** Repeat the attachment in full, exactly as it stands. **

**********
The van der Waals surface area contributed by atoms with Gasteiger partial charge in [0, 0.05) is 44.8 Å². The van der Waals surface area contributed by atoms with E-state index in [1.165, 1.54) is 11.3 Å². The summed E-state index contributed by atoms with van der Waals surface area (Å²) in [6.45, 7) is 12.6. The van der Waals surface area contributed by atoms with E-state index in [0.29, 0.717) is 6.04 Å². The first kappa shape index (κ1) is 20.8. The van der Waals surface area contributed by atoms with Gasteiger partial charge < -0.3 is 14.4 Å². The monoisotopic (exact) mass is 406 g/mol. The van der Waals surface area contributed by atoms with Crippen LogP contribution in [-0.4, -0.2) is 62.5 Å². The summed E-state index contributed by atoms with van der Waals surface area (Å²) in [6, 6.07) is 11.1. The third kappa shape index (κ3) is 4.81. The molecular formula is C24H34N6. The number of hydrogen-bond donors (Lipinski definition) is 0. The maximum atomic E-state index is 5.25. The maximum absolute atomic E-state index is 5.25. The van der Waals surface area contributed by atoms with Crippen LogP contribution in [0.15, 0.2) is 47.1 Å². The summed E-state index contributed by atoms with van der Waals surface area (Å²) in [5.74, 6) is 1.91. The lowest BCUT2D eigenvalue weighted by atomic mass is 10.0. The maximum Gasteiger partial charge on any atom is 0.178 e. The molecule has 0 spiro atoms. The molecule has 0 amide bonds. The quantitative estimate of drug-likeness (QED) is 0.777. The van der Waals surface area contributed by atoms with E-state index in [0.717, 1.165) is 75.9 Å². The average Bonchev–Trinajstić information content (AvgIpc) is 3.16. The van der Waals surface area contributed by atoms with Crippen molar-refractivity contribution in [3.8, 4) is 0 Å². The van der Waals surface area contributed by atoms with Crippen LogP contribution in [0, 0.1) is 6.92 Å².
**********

The van der Waals surface area contributed by atoms with Gasteiger partial charge in [0, 0.05) is 44.8 Å². The van der Waals surface area contributed by atoms with E-state index in [1.165, 1.54) is 11.3 Å². The summed E-state index contributed by atoms with van der Waals surface area (Å²) in [6.45, 7) is 12.6. The van der Waals surface area contributed by atoms with E-state index in [0.29, 0.717) is 6.04 Å². The first kappa shape index (κ1) is 20.8. The van der Waals surface area contributed by atoms with Gasteiger partial charge < -0.3 is 14.4 Å². The monoisotopic (exact) mass is 406 g/mol. The van der Waals surface area contributed by atoms with Crippen LogP contribution in [-0.4, -0.2) is 62.5 Å². The summed E-state index contributed by atoms with van der Waals surface area (Å²) in [6, 6.07) is 11.1. The third kappa shape index (κ3) is 4.81. The molecular formula is C24H34N6. The number of hydrogen-bond donors (Lipinski definition) is 0. The maximum atomic E-state index is 5.25. The maximum absolute atomic E-state index is 5.25. The van der Waals surface area contributed by atoms with Crippen LogP contribution in [0.15, 0.2) is 47.1 Å². The summed E-state index contributed by atoms with van der Waals surface area (Å²) in [5.74, 6) is 1.91. The lowest BCUT2D eigenvalue weighted by atomic mass is 10.0. The maximum Gasteiger partial charge on any atom is 0.178 e. The molecule has 0 spiro atoms. The molecule has 0 amide bonds. The quantitative estimate of drug-likeness (QED) is 0.777. The van der Waals surface area contributed by atoms with E-state index in [0.717, 1.165) is 75.9 Å². The average Bonchev–Trinajstić information content (AvgIpc) is 3.16. The van der Waals surface area contributed by atoms with Crippen molar-refractivity contribution in [3.8, 4) is 0 Å². The van der Waals surface area contributed by atoms with Crippen LogP contribution in [0, 0.1) is 6.92 Å².